While lots of people still get their news by regularly reading certain sites, doing searches to find stories of interest, or through any of the countless aggregating platforms, Facebook has increasingly become many content producers’ most important source of traffic. And while some sites pay to have their stories inserted into Facebook users’ news feeds, others are reaping the benefit of social sharing without paying Facebook a dime. In a move ostensibly intended to declutter users’ feeds, but seen by some as a way to strong-arm content companies into advertising, Facebook is now looking to possibly limit primary news feed access only to those sites that pay to be there.
Instead, according to tests begun last week in Sri Lanka, Bolivia, Slovakia, Serbia, Guatemala, and Cambodia, posts from “Pages” — meaning anything from your local deli’s Facebook page to an international news-gathering organization — will be shunted off into a secondary feed dubbed “Explore.” Users in test areas will still see these items, but only if they look at this secondary feed.
Facebook claims the dual feed system was created after the company heard from users who wanted an easier way to see posts from friends and family.
“The goal of this test is to understand if people prefer to have separate places for personal and public content,” Adam Mosseri, Head of News Feed for Facebook, wrote in a blog post Monday after concerns about the new feed came to light.
The company plans to listen to feedback to “understand if it’s an idea worth pursuing any further.”
“As with all tests we run, we may learn new things that lead to additional tests in the coming months so we can better understand what works best for people and publishers,” the post states.
What Facebook glosses over is that — at least according to reports from areas where these tests are being run — sites that pay for advertising will still have their sponsored posts showing up in the main news feed.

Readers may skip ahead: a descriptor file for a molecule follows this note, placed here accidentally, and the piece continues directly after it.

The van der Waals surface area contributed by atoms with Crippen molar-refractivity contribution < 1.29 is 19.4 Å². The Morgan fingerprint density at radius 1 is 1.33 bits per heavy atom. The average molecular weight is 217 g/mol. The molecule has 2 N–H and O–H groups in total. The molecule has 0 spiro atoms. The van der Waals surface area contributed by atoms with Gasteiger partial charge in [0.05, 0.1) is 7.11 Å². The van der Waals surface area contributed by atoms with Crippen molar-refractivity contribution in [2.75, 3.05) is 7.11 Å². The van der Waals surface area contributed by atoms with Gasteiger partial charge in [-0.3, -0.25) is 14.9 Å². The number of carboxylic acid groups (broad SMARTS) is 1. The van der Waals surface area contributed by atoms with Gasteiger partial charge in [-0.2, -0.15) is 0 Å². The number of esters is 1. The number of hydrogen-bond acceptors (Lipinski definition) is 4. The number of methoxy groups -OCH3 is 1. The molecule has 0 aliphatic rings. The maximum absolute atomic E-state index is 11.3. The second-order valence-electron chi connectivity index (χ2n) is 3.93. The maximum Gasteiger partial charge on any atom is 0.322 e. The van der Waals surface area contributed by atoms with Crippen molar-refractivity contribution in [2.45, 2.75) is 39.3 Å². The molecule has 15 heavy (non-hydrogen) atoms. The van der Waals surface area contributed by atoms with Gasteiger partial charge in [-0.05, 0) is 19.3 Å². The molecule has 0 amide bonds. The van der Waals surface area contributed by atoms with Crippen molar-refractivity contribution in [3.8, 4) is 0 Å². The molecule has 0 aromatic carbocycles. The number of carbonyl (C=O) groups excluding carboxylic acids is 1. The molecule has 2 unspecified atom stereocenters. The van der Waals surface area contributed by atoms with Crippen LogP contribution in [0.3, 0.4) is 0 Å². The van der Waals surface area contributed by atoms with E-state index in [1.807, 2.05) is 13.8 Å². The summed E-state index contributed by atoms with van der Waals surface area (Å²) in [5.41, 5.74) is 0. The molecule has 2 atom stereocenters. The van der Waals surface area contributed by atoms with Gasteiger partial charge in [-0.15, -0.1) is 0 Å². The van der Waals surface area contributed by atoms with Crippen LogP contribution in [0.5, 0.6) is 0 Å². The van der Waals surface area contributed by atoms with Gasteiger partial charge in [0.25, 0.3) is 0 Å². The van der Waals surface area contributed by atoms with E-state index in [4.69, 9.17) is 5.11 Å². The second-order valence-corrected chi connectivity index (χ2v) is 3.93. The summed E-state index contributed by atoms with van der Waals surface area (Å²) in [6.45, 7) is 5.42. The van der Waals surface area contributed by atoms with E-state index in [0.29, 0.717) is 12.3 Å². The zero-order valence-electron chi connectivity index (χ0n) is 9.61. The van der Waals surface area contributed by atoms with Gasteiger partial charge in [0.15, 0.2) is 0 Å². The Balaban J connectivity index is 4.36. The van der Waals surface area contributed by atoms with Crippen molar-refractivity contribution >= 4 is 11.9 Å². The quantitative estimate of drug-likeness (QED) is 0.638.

Analysts tell The Guardian that they aren’t surprised by the move.
“The classic Facebook playbook: First give lots of organic reach to one content type, then they have to pay for reach, then they can only get through to anyone by paying,” Matti Littunen, a senior research analyst at Enders Analysis, told the publication.
However, hearing those concerns, Facebook on Monday reiterated that the new feed is just a test.
“There is no current plan to roll this out beyond these test countries or to charge pages on Facebook to pay for all their distribution in News Feed or Explore,” Mosseri wrote.
Drop In Views
Shortly after Facebook launched the dual feed test on Thursday, many companies noted that after the feed was launched their Page traffic declined, The Guardian reports, adding that user engagement with Facebook publishers’ Pages dropped 60% to 80%.
For instance, Slovakian newspaper Dennik N reported a “dramatic” drop in organic reach after the test began in the country.
“Pages are seeing dramatic drops in organic reach,” journalist Filip Struhárik told The Guardian. “The reach of several Facebook pages fell on Thursday and Friday by two-thirds compared to previous days.”
Those drops were common for the 60 largest Facebook pages in Slovakia, The Guardian reports, citing Facebook owned analytics company CrowdTangle.
In addition to concerns of dropping traffic, many companies have expressed worries that the new system, if rolled out more widely, would require Pages to pay in order for their content to be seen.